This anthology contains 20 stories of light horror/fantasy and for me it was very uneven. At least a third were clunkers. Some were badly written while others just didn't go anywhere. Some of the best tales were the fantasy pieces. "A Wine of Heart's Desire" by Ron Nance was a treat, mixing adventure and humor in a well-told story. Phyllis Ann Karr has two stories here in a world she created and both were well written and imaginative. In the horror genre I liked Janet Fox's "Witches", Steve Rasnic Tem's "The Sky Came Down to Earth", "Spring Conditions" by Eileen Gunn and George Florance-Guthridge's "See the Station Master". The final story "The Inhabitant of the Pond" by Linda Thornton had a few creepy moments but I felt there was so much more potential for the story that wasn't realized. It was overwritten in the language used and the formality of the some of the dialogue. These two things blunted what could have been.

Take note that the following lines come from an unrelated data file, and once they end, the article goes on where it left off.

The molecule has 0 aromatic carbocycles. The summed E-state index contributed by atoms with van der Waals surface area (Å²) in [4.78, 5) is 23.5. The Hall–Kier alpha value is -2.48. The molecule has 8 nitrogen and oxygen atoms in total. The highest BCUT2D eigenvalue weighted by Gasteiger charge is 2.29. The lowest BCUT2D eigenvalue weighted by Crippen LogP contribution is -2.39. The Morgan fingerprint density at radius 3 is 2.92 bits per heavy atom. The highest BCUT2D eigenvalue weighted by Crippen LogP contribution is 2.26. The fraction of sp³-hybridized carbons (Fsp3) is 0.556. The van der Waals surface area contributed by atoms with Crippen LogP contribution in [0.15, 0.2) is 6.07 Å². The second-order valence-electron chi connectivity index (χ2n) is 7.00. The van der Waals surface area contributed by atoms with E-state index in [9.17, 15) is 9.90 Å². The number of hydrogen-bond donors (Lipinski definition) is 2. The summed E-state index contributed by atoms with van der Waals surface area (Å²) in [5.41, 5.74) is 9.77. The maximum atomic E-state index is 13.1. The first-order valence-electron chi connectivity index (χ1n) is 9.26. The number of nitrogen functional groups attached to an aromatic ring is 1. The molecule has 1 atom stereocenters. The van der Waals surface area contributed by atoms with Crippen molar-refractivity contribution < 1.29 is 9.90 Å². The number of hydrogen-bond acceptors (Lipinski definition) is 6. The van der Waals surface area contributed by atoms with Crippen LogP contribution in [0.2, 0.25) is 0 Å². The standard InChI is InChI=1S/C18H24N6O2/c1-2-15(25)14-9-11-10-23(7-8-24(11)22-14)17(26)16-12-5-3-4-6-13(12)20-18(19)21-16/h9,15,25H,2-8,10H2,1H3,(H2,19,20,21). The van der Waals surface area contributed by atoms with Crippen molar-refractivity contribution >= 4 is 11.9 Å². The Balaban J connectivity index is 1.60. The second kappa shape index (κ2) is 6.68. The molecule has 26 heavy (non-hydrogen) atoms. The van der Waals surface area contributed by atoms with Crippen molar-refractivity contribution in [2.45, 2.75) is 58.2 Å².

The book begins with an odd introduction by Stephen King where he calls out certain stories for being, in his words, "exquisitely awful". I've never read an intro where the author did anything but heap praise on the book in question, but I guess King was just being honest. There are good stories in Tales by Moonlight, just not enough of them.